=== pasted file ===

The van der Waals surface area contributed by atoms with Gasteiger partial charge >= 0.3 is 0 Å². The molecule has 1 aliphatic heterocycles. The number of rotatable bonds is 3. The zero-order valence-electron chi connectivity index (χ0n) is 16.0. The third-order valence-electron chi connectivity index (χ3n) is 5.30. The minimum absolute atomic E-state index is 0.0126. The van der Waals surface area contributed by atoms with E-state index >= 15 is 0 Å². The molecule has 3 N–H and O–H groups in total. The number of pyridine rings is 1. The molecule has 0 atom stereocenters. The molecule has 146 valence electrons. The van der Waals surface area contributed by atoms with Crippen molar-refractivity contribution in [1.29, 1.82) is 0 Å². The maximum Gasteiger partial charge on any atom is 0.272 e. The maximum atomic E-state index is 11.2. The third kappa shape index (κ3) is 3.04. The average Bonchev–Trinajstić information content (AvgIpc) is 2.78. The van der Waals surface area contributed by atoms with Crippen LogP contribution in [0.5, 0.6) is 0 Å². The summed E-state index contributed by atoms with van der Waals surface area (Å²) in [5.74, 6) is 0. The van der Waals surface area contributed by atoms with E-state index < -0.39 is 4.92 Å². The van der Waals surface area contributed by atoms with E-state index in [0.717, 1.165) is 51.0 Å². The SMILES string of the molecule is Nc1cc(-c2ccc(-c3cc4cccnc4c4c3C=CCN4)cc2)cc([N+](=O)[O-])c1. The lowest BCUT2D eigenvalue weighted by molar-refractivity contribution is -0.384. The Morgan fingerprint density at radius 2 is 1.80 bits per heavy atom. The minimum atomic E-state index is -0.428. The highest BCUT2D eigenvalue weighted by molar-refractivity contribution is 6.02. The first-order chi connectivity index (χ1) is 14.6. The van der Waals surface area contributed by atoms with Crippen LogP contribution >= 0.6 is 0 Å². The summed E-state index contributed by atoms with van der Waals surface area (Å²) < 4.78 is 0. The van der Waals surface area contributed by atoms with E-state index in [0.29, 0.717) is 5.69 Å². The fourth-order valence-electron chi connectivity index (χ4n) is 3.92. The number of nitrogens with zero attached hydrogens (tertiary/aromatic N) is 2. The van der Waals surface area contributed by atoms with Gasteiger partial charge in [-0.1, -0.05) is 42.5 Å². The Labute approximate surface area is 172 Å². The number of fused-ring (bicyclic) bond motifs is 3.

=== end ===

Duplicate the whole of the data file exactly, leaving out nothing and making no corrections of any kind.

The van der Waals surface area contributed by atoms with Gasteiger partial charge >= 0.3 is 0 Å². The molecule has 1 aliphatic heterocycles. The number of rotatable bonds is 3. The zero-order valence-electron chi connectivity index (χ0n) is 16.0. The third-order valence-electron chi connectivity index (χ3n) is 5.30. The minimum absolute atomic E-state index is 0.0126. The van der Waals surface area contributed by atoms with E-state index >= 15 is 0 Å². The molecule has 3 N–H and O–H groups in total. The number of pyridine rings is 1. The molecule has 0 atom stereocenters. The molecule has 146 valence electrons. The van der Waals surface area contributed by atoms with Crippen molar-refractivity contribution in [1.29, 1.82) is 0 Å². The maximum Gasteiger partial charge on any atom is 0.272 e. The maximum atomic E-state index is 11.2. The third kappa shape index (κ3) is 3.04. The average Bonchev–Trinajstić information content (AvgIpc) is 2.78. The van der Waals surface area contributed by atoms with Crippen LogP contribution in [0.5, 0.6) is 0 Å². The summed E-state index contributed by atoms with van der Waals surface area (Å²) in [5.74, 6) is 0. The van der Waals surface area contributed by atoms with E-state index < -0.39 is 4.92 Å². The van der Waals surface area contributed by atoms with E-state index in [0.717, 1.165) is 51.0 Å². The SMILES string of the molecule is Nc1cc(-c2ccc(-c3cc4cccnc4c4c3C=CCN4)cc2)cc([N+](=O)[O-])c1. The lowest BCUT2D eigenvalue weighted by molar-refractivity contribution is -0.384. The Morgan fingerprint density at radius 2 is 1.80 bits per heavy atom. The minimum atomic E-state index is -0.428. The highest BCUT2D eigenvalue weighted by molar-refractivity contribution is 6.02. The first-order chi connectivity index (χ1) is 14.6. The van der Waals surface area contributed by atoms with Crippen LogP contribution >= 0.6 is 0 Å². The summed E-state index contributed by atoms with van der Waals surface area (Å²) < 4.78 is 0. The van der Waals surface area contributed by atoms with E-state index in [0.29, 0.717) is 5.69 Å². The fourth-order valence-electron chi connectivity index (χ4n) is 3.92. The number of nitrogens with zero attached hydrogens (tertiary/aromatic N) is 2. The van der Waals surface area contributed by atoms with Gasteiger partial charge in [-0.1, -0.05) is 42.5 Å². The Labute approximate surface area is 172 Å². The number of fused-ring (bicyclic) bond motifs is 3.